Vegan Vegetarian Housing Network WA (Veg housing group covering all of the state of Western Australia)

Working Holiday Visa Australia

Rent can be anywhere from $150 per week to $300 per week. I’d recommend staying under $200 per week if you are trying to save.

Working Holiday Visa In Australia: Why You Should Do It

As I mentioned, living and working in Australia is something I’ll never forget. I sometimes have to pinch myself, I can’t believe I’ve had the opportunity to do this. If you meet the requirements, I’d highly recommend giving it a try while you can!

Let me know if you would ever work abroad in the comments below!

[PS: Are you reading this and wondering how I’ve afforded to travel the world for so long?! Check out my e-book to get all the tips and tricks I used to save money for travel, save money on the road, and how I stay safe as a solo female traveler!]

Working Holiday Visa Australia



Happy New Year! It’s 2017 and I hope that everyone is looking forward to the New Year. I love the energy that a new year brings. Fresh beginnings, a clean start, all of the opportunity that we can create this year – let’s do it!

I can’t wait to see how this year unfolds. I have loads of personal and professional goals lined up, along with a LOT of travel goals! Speaking of which…. Remember a few months ago I mentioned that I was working on an ebook?? Well, it’s finished, and IT’S HERE.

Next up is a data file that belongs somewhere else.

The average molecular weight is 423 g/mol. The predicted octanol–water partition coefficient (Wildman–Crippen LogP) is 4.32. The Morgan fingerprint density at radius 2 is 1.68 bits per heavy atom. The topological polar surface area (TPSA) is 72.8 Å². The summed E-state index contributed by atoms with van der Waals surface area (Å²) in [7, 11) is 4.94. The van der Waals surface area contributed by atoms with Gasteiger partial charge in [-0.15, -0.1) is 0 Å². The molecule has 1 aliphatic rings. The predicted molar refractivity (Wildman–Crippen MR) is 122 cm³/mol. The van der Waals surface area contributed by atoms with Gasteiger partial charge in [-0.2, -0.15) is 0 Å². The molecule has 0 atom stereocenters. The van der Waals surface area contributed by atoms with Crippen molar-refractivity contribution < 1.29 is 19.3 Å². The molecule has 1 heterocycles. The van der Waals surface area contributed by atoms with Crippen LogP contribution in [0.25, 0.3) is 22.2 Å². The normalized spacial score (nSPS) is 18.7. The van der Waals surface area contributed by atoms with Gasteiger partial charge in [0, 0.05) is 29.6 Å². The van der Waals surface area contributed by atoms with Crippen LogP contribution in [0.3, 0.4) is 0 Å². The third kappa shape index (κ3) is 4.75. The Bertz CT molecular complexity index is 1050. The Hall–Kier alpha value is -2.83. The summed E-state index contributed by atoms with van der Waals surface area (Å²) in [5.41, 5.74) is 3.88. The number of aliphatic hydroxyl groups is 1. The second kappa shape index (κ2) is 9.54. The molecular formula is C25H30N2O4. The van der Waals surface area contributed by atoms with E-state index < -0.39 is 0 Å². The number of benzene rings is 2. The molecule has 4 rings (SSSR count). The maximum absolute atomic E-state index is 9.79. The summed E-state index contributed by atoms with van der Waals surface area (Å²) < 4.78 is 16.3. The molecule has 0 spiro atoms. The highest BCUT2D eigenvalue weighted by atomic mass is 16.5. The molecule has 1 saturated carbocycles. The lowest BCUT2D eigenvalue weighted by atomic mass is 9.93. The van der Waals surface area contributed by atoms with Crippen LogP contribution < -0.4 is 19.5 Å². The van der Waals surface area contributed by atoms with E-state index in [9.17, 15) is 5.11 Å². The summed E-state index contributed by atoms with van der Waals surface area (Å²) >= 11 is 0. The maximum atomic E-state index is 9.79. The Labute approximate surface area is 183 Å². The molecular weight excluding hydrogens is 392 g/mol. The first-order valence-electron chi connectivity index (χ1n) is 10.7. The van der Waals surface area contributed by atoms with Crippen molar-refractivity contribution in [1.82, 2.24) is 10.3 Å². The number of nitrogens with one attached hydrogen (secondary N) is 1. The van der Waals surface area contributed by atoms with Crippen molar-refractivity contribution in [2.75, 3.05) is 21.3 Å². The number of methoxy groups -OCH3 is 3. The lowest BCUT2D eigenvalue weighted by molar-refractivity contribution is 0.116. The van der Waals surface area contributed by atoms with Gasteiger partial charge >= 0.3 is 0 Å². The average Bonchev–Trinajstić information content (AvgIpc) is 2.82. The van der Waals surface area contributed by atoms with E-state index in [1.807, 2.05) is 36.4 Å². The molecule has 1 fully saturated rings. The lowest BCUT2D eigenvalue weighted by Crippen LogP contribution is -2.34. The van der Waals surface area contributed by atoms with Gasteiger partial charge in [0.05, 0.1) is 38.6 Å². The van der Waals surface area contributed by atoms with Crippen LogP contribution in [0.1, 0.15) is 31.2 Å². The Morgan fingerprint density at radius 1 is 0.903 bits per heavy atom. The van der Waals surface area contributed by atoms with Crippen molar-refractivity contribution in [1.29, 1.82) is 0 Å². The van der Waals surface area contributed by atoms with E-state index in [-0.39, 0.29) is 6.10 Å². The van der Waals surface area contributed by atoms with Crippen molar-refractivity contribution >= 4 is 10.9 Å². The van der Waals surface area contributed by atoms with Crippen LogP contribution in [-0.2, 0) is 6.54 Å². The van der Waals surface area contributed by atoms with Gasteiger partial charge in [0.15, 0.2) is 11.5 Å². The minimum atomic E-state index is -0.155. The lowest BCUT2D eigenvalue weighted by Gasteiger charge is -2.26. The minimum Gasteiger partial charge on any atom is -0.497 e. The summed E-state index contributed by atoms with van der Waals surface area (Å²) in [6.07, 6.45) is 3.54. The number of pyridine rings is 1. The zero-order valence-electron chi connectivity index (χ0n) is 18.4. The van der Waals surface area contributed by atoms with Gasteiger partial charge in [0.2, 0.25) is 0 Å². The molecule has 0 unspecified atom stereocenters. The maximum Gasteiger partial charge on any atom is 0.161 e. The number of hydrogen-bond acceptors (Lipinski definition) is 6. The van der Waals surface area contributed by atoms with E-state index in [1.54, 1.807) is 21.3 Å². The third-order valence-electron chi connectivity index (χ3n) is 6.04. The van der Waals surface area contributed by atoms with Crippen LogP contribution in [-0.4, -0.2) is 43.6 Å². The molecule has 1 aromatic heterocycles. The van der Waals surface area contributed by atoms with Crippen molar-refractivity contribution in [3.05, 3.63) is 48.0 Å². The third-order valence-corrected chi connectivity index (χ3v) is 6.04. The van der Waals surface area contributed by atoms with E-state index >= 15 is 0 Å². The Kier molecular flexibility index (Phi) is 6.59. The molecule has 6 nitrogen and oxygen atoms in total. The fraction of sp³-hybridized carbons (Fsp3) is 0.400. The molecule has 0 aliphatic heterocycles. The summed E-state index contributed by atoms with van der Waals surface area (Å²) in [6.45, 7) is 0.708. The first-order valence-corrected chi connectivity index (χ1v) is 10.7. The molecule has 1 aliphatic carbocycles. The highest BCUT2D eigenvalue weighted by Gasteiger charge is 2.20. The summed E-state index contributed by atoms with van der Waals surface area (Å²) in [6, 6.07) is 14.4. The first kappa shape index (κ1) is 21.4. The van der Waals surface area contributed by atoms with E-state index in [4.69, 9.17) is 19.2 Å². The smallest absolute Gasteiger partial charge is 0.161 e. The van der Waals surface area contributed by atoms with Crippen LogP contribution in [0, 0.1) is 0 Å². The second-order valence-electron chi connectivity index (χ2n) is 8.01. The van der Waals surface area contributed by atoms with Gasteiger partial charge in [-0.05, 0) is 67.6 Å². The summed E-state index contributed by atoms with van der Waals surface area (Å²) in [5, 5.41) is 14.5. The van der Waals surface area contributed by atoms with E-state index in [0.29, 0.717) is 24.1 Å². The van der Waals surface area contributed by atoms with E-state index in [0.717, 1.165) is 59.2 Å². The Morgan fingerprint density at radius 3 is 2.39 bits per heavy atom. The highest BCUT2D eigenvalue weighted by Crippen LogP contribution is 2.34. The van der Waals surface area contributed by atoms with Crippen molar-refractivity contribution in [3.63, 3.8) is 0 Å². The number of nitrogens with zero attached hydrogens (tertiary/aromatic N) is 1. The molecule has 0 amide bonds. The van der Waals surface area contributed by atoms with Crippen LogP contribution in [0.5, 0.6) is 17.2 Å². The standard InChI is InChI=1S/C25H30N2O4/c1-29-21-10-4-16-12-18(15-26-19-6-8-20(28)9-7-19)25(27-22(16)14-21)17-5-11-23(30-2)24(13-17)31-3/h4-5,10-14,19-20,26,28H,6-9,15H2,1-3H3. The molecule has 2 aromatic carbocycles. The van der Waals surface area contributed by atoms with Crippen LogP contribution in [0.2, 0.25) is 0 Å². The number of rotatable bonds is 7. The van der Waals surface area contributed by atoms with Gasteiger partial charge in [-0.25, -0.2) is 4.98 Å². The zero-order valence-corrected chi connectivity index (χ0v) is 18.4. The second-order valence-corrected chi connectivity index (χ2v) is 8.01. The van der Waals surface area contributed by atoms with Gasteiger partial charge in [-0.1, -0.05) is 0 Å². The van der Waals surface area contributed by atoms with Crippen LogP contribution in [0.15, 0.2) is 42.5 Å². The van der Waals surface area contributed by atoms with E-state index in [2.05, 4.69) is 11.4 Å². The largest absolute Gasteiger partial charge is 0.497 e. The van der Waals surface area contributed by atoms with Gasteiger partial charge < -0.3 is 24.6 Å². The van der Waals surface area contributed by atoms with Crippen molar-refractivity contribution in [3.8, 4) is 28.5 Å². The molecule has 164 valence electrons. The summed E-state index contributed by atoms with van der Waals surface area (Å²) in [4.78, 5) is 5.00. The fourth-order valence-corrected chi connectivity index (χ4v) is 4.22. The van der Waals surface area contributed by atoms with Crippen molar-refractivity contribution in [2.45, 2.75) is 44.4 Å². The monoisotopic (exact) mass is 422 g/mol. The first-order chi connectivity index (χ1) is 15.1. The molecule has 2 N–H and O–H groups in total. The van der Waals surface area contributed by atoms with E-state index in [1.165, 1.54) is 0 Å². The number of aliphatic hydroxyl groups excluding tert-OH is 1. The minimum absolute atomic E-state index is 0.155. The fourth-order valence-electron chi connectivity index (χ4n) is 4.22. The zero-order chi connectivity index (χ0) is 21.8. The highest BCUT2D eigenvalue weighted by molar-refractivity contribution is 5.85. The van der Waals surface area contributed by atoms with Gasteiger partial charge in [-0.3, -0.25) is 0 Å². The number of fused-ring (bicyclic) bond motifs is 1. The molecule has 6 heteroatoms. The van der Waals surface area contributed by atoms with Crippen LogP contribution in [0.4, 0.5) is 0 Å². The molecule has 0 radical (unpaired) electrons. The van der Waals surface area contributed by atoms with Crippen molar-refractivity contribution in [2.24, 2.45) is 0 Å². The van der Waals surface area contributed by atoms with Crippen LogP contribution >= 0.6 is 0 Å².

I’ve been working on an ultimate guide to traveling the world – this baby contains all of the answers to the questions I get asked so often, plus lots of tips and tricks for traveling. I’ll give you a sneak peak – here is the table of contents.

  1. Why I Chose Long Term Travel over the American Dream
  1. Preparing for your trip: What to do immediately
  • Bank accounts
  • Credit Cards
  • Savings Plan
  • Travel Insurance
  • Planning Your Trip
  1. How to Pack Only the Necessities & the Gear You’ll Need to Do It  
  1. How to Find the Cheapest Flight & Are ‘Around The World’ Tickets Worth It?
  1. Booking Accommodation
  • Which type of accommodation are you looking for?
  • Long Term Accommodation: How to Find The Best Apartment
  • How to Keep Your Stuff Safe While Travelling
  1. How to Get Around
  • Figuring out Local Transportation
  • Safety on the Road
  1. Saving Money on the Road
  • How to Get Free Tours
  1. So You Want to Travel Long Term
  • Work Visas vs Tourist Visas
  • Making Money Online
  • Getting Your Stuff Together at Home – Opportunities

9. Sample budgets from Thailand, South America, Europe and Australia


As you can see, I’ve covered a LOT of information. This book is 40+ pages full of insight on how to save money to travel, how I used travel hacking to get free flights (and how you can too!) and even tips on keeping your stuff safe while traveling. It’s pretty jam packed!

I know you guys will love the book. I created this because my mission is to help people travel more. Travel has changed my life in the best ways possible and has helped me grow into a better person. I hope that I can help you achieve your travel goals in 2017! Click here to get your copy – I can’t wait to hear what you think about it!